.. and a Pony!

From the "why I don't read Robert Scoble any more" department:

This is a companion discussion topic for the original blog entry at: http://www.codinghorror.com/blog/2006/01/and-a-pony.html

Of course you can’t expect a single design to cover everything from cellphones to hi-res monitors. Instead you have to pay a bit more attention to what the user agents are asking for. If they prefer WML to HTML, then redirect them to your WAP content. I-mode UAs prefer cHTML, so you need to identify those too.

But that’s exactly it: Scoble is asking the wrong question. What he should be asking is, “Why don’t all sites have special content for mobile devices?”

I think there are perfectly rational reasons NOT to have mobile content, as many posters have cited above.

Stating “everything I browse should just work on a 176x220 screen” isn’t helpful. It’s not a meaningful discussion of the actual problem, even.

Also, a bit of attribution… the phrase “and a Pony” seems to come from Calvin and Hobbes:


Susie may have originated the “and a pony” meme, in a strip collected in Something Under the Bed Is Drooling (1988-04). Wondering why Calvin calls her “names for no reason? It’s just mean,” Susie wishes she had a hundred friends. “Then my hundred friends and I would go do something fun, and leave Calvin all alone! Ha! …and as long as I’m dreaming, I’d like a pony.”

I’ve used it for a couple years without being able to define where I heard it first.

I want my Pony! And a bunny with a pancake on its head.

Scoble shouldn’t be asking “Why don’t all sites have special content for mobile devices?” because that kind of content defeats everything what the web SHOULD be. And it should be accessible to everyone, everywhere; that’s what “web development with standards in mind” means.

More and more people are browsing the web using their mobile phones; losing them because you’ve failed to understand that it’s 2006 is nothing short of stupid. Designing alternative content and employing UA sniffing is a workaround against a problem that shouldn’t be there in the first place. You might argue that not every mobile browser is standards-compliant enough, but things ARE improving - as a matter of fact, I now know 17 people who have started using Opera Mini in the last week. Other browsers will follow Opera’s lead some day in the not-so-distant future.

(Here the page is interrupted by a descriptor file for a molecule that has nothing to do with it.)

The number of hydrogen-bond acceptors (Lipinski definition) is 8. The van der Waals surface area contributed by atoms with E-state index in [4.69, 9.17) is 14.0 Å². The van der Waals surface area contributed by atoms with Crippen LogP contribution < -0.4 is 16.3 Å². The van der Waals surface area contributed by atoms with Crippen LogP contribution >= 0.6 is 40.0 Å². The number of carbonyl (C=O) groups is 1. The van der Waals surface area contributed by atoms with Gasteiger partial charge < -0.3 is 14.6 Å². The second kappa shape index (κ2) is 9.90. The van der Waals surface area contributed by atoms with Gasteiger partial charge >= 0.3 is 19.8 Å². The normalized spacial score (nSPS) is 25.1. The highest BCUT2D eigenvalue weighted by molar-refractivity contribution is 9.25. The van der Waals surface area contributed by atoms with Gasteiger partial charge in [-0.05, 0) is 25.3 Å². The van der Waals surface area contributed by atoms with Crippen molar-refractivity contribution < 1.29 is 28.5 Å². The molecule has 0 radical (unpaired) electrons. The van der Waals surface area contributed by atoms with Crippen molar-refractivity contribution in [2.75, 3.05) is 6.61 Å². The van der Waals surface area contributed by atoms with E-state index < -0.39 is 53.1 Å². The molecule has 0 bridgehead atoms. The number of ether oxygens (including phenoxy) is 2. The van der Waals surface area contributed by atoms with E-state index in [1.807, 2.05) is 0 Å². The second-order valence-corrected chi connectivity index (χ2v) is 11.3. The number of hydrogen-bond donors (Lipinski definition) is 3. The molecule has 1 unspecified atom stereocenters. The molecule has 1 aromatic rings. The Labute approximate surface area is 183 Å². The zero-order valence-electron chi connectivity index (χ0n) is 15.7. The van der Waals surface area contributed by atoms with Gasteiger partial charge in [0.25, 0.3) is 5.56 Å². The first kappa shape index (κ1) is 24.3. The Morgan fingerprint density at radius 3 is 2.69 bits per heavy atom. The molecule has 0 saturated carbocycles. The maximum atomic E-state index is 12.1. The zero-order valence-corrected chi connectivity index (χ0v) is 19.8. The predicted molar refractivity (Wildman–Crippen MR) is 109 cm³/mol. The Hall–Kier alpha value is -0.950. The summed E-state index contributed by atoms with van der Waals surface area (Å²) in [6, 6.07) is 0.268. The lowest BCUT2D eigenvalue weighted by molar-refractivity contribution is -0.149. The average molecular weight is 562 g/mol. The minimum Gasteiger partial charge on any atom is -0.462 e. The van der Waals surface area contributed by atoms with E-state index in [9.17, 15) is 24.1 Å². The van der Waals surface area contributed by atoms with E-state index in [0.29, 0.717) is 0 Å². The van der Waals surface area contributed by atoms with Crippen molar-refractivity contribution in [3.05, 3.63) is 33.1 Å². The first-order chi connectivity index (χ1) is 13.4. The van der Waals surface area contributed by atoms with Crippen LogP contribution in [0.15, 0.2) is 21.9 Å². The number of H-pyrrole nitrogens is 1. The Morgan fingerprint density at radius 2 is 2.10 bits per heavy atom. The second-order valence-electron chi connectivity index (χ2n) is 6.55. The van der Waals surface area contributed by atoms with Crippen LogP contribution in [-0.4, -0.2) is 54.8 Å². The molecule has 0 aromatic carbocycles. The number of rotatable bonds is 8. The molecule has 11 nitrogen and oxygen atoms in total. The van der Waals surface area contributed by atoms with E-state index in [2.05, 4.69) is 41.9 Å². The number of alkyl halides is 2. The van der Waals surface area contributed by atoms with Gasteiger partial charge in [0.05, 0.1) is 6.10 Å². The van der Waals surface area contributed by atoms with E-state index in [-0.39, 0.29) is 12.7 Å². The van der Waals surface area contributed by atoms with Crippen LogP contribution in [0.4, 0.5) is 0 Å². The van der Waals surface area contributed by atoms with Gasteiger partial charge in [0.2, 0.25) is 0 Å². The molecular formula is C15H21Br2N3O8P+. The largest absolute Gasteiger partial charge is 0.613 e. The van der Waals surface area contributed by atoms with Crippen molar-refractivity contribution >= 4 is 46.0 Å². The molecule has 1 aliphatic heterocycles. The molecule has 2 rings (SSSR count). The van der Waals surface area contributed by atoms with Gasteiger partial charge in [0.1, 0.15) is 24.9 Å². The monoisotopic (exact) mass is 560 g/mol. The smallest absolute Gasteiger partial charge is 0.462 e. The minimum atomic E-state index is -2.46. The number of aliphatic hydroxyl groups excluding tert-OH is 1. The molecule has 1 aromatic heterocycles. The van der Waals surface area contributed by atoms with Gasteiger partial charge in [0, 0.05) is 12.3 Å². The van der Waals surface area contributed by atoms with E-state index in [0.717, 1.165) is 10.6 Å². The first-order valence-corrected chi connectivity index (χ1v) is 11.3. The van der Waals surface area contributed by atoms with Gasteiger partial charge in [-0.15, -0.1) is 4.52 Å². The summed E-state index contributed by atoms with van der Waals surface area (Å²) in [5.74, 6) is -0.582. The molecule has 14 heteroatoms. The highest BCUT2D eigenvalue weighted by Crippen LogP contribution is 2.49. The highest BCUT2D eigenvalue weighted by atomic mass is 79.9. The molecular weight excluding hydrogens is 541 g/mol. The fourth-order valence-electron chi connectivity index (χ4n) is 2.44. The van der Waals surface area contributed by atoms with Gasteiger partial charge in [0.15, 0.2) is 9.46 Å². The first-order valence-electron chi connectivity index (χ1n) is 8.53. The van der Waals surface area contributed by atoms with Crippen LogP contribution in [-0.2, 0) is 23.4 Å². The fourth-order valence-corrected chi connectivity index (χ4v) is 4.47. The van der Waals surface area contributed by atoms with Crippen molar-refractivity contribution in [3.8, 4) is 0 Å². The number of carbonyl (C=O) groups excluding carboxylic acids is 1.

AJAX and Flash are nice for some things. But go ask my blind cousin (yes, I do have a blind cousin) what he thinks about sites which use them for something that’s not meaningless (like ads or luckily-blockable shoutboxes), but the site’s main functionality.

Jeff’s post above mentions frameworkitis; this blog entry is, unfortunately, about desktopitis.

The web is not the desktop, people, and will be even LESS connected to the desktop as time goes by. Think mobile.

P.S. Jeff’s blog is, of course, perfectly viewable on any mobile device, in any browser.

Jeff, with all due respect, it is perfectly possible to design perfectly nice websites that would be perfectly usable on mobile phones.

That’s called “web development with standards in mind”. It includes handheld media CSS, non-table-based layouts, structured and semantic markup, etc.

You, sir, are a genius. I died laughing when I read this, and the link to my favorite web comic was just too much. Right on.

Does anyone indeed require “seamless” scaling?
I’d guess site being usable/readable is enough. And that is not impossible.

I’m currently working on getting my site to where it doesn’t require a flash plugin or javascript to be turned on. After I’ve completed that so it’s viewable on any browser including those that run in a high-security mode, then maybe I’ll work on making it look good on a phone.

Round our way we call that asking for the moon on a stick.

You seem to be confusing compatibility with scalability. Of course you can’t expect a single design to cover everything from cellphones to hi-res monitors. Instead you have to pay a bit more attention to what the user agents are asking for. If they prefer WML to HTML, then redirect them to your WAP content. I-mode UAs prefer cHTML, so you need to identify those too.

If your business website doesn’t support handheld devices, then you’re losing trade. It’s as simple as that.

Hey Scoble, maybe if IE supported CSS a little better (like max-width and true font resizability) we wouldn’t have these problems.